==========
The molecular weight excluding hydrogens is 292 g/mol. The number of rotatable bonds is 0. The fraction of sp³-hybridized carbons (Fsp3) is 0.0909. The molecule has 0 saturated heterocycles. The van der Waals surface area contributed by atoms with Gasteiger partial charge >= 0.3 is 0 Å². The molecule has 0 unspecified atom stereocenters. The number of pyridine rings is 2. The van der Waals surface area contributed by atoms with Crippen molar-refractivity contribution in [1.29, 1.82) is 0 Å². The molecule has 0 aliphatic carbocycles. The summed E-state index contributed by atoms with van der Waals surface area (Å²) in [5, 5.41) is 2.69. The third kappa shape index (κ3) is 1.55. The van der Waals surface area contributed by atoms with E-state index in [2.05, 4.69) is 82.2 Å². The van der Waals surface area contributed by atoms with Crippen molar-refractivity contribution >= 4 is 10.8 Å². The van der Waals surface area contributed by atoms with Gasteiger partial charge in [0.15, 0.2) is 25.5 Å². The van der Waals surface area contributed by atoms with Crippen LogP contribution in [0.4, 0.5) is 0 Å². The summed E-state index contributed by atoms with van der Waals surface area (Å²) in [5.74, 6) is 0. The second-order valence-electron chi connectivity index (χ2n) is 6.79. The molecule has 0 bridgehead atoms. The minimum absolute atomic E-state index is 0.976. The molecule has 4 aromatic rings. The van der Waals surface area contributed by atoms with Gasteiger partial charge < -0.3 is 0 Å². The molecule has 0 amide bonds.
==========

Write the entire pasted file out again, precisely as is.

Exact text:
The molecular weight excluding hydrogens is 292 g/mol. The number of rotatable bonds is 0. The fraction of sp³-hybridized carbons (Fsp3) is 0.0909. The molecule has 0 saturated heterocycles. The van der Waals surface area contributed by atoms with Gasteiger partial charge >= 0.3 is 0 Å². The molecule has 0 unspecified atom stereocenters. The number of pyridine rings is 2. The van der Waals surface area contributed by atoms with Crippen molar-refractivity contribution in [1.29, 1.82) is 0 Å². The molecule has 0 aliphatic carbocycles. The summed E-state index contributed by atoms with van der Waals surface area (Å²) in [5, 5.41) is 2.69. The third kappa shape index (κ3) is 1.55. The van der Waals surface area contributed by atoms with E-state index in [2.05, 4.69) is 82.2 Å². The van der Waals surface area contributed by atoms with Crippen molar-refractivity contribution >= 4 is 10.8 Å². The van der Waals surface area contributed by atoms with Gasteiger partial charge in [0.15, 0.2) is 25.5 Å². The van der Waals surface area contributed by atoms with Crippen LogP contribution in [0.4, 0.5) is 0 Å². The summed E-state index contributed by atoms with van der Waals surface area (Å²) in [5.74, 6) is 0. The second-order valence-electron chi connectivity index (χ2n) is 6.79. The molecule has 0 bridgehead atoms. The minimum absolute atomic E-state index is 0.976. The molecule has 4 aromatic rings. The van der Waals surface area contributed by atoms with Gasteiger partial charge < -0.3 is 0 Å². The molecule has 0 amide bonds.